Pithy Phrase

When I was a child, I spake as a child, I understood as a child, I thought as a child: but when I became a woman, I put away childish things.

Wednesday, July 20, 2011

It's a Great Day to be Alive

A few weeks ago, one of my favorite bloggers told a tale of some women she knows wishing they lived in Jane Austen or Victorian times, when men were "gentlemen".  She scoffed at this ignorant viewpoint, and so do I. Wearing rose-colored glasses when viewing the history of the treatment of women may make the past look romantic, but it's incredibly inaccurate.  I decided to post about this topic myself rather than leave an annoyingly long comment on her post.

Husband and I have discussed this a lot recently. We concluded that the din of complaints about our current state of affairs is a bit louder than it needs to be.  Are there things about our culture/government/economy that need tweaking these days?  Of course.  But when we complain about these things, we are often failing to recognize just how good we have it.  Injustice and fear have been facts of life for thousands of years.  But back in the day, instead of worrying about the injustice of social programs or fearing credit card payments, people were worrying about the injustice of tyrannical leadership and worrying about their town being pillaged and burned.  The injustice that humans have inflicted upon each other throughout history is horrifying.  I am especially disturbed when I think of the historical suffering of women, usually at the hands of men. I'm not just thinking about the unfulfilled 1950s housewife or the stifled, weak Victorian lady on a pedestal whom some ill-informed women envy. I'm thinking about the ancient Roman armies that always came equipped with a harem of sex slaves. I'm thinking about the women who were raped and abused, often by their own husbands, while everyone perceived it as business-as-usual or else blamed the woman (granted this still happens today, but it's much less widespread . . . I hope). I'm thinking about the religious leaders who taught that women don't have souls and the philosophers who taught that women are incomplete forms of men.  Of innocent virgins brutally sacrificed to pagan gods, of women whose children were slaughtered at the command of rulers, of the millions of women who lived as slaves, whose life was not their own, but belonged to someone else.

Add in the many women who were goaded to marry for monetary or political purposes, whose talents weren't recognized due to their sex, who had no method of birth control and constantly risked pregnancy and thereby death, who were molded into the unrelenting stereotype of frailness, daintiness, and illogicality.  History sounds pretty bleak for women. Would you really like to be Elizabeth Bennett, who was subject to a sexist contract that would render her homeless upon her father's death?  Or Juliet, whose parents were pressuring her to marry a smarmy man at thirteen years of age (okay, I suppose few people actually want to be Juliet; she was kind of an idiot)?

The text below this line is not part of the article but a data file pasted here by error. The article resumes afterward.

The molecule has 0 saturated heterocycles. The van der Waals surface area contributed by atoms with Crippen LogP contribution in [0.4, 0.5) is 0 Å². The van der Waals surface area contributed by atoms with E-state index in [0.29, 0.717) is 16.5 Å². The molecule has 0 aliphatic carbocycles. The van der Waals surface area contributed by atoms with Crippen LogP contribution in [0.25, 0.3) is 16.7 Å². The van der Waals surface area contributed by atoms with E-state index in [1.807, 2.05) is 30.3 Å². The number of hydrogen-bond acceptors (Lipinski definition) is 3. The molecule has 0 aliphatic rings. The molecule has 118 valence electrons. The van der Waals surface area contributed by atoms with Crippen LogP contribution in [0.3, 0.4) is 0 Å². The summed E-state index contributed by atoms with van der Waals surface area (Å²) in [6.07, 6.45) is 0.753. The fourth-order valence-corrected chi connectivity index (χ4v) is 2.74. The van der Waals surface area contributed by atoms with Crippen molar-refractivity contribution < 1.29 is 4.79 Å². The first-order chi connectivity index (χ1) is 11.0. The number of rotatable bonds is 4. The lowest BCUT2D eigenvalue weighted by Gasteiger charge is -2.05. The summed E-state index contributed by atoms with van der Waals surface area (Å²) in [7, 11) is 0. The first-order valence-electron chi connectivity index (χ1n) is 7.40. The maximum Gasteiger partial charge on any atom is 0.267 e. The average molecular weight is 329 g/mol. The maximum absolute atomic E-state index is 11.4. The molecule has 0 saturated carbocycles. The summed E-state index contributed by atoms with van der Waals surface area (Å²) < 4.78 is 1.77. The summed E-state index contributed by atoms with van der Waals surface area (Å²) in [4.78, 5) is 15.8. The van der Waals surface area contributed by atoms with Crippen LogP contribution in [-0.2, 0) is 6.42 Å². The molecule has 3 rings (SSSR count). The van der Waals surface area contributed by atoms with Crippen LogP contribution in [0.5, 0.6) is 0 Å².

We can fantasize about living in another time all we want, but I would rather live now than at any other time, when the status of women is almost equal to that of men. People complain about the world but, at least in my culture, 2011 is a time of incredible decency and safety and respect. It fills me with gratitude.  I am so grateful that God did not send me to Earth at a different time.  I probably would have been lynched for being a witch (for my sinister handedness alone), thrown into a mental institution (which were hell-holes themselves back in the day), or would have become some sort of mass murderer (the misogyny would have gotten to me eventually).  I'm perfectly happy to live in 2011, without the Mr. Darcys, the knights in shining armor, and the theory of wandering womb syndrome.


Teenage Librarian said...

Glamorization of years gone by is something that people will always have to contend with. Why should people think about the bad things when they can think about the good(or what they perceive as good)? Don't get me wrong, I'm glad that I am here in 2011. But that's not to say that I haven't fallen prey to wishing I lived in another time...sometimes it's difficult to always be so forward thinking and modern, you know? ;-)

P.S. Have you seen Midnight in Paris? It's rated PG-13 (I don't know if you see those...) But, anyways, it addresses this issue a bit. And it shows Paris. And a whole bunch of fun characters. See if it you can.

Jessica Rose said...

Agree with it all. I can't adequately express my gratitude for the progress evident even in the last century- the difference for Victorian women is particularly striking. Marriage was based on hierarchy, formed only in upper echelons to create more plying of the social order.

...but I still have a little crush on Colin Firth's "Darcy."